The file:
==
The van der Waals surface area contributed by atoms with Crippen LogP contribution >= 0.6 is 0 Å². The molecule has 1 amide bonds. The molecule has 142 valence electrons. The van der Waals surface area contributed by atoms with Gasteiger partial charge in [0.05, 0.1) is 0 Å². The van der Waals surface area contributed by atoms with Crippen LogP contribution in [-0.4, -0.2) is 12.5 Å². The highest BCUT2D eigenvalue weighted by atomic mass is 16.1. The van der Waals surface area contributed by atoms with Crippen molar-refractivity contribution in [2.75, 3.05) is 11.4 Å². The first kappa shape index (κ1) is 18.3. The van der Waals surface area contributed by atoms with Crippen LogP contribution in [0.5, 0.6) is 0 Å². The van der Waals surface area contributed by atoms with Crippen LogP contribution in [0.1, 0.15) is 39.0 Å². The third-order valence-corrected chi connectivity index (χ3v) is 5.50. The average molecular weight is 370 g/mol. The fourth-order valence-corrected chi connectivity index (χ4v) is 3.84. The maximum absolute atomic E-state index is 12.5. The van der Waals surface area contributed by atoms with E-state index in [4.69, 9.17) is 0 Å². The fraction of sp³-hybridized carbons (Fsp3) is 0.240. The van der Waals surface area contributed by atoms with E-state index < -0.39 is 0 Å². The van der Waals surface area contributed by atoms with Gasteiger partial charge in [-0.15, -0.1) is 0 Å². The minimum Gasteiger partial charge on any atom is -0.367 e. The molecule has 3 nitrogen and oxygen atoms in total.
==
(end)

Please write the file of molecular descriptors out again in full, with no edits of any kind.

The van der Waals surface area contributed by atoms with Crippen LogP contribution >= 0.6 is 0 Å². The molecule has 1 amide bonds. The molecule has 142 valence electrons. The van der Waals surface area contributed by atoms with Gasteiger partial charge in [0.05, 0.1) is 0 Å². The van der Waals surface area contributed by atoms with Crippen LogP contribution in [-0.4, -0.2) is 12.5 Å². The highest BCUT2D eigenvalue weighted by atomic mass is 16.1. The van der Waals surface area contributed by atoms with Crippen molar-refractivity contribution in [2.75, 3.05) is 11.4 Å². The first kappa shape index (κ1) is 18.3. The van der Waals surface area contributed by atoms with Crippen LogP contribution in [0.5, 0.6) is 0 Å². The van der Waals surface area contributed by atoms with Crippen LogP contribution in [0.1, 0.15) is 39.0 Å². The third-order valence-corrected chi connectivity index (χ3v) is 5.50. The average molecular weight is 370 g/mol. The fourth-order valence-corrected chi connectivity index (χ4v) is 3.84. The maximum absolute atomic E-state index is 12.5. The van der Waals surface area contributed by atoms with E-state index in [4.69, 9.17) is 0 Å². The fraction of sp³-hybridized carbons (Fsp3) is 0.240. The van der Waals surface area contributed by atoms with E-state index < -0.39 is 0 Å². The van der Waals surface area contributed by atoms with Gasteiger partial charge in [-0.15, -0.1) is 0 Å². The minimum Gasteiger partial charge on any atom is -0.367 e. The molecule has 3 nitrogen and oxygen atoms in total.